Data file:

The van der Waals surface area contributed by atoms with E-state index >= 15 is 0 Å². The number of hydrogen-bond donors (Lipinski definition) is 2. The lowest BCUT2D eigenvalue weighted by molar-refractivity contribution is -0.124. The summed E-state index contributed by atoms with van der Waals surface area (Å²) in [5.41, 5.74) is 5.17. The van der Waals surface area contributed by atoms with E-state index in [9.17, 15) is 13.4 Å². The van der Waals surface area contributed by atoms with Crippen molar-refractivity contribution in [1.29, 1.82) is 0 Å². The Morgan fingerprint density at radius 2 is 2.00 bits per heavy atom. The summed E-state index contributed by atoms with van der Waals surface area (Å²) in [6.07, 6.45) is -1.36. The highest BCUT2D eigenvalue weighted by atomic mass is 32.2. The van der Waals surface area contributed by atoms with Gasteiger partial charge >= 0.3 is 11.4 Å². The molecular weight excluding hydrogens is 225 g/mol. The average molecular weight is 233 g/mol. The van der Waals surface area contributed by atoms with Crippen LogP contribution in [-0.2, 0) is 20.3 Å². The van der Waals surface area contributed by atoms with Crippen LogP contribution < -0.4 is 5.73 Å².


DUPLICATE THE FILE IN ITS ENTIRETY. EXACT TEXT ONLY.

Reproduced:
The van der Waals surface area contributed by atoms with E-state index >= 15 is 0 Å². The number of hydrogen-bond donors (Lipinski definition) is 2. The lowest BCUT2D eigenvalue weighted by molar-refractivity contribution is -0.124. The summed E-state index contributed by atoms with van der Waals surface area (Å²) in [5.41, 5.74) is 5.17. The van der Waals surface area contributed by atoms with E-state index in [9.17, 15) is 13.4 Å². The van der Waals surface area contributed by atoms with Crippen molar-refractivity contribution in [1.29, 1.82) is 0 Å². The Morgan fingerprint density at radius 2 is 2.00 bits per heavy atom. The summed E-state index contributed by atoms with van der Waals surface area (Å²) in [6.07, 6.45) is -1.36. The highest BCUT2D eigenvalue weighted by atomic mass is 32.2. The van der Waals surface area contributed by atoms with Gasteiger partial charge >= 0.3 is 11.4 Å². The molecular weight excluding hydrogens is 225 g/mol. The average molecular weight is 233 g/mol. The van der Waals surface area contributed by atoms with Crippen LogP contribution in [-0.2, 0) is 20.3 Å². The van der Waals surface area contributed by atoms with Crippen LogP contribution < -0.4 is 5.73 Å².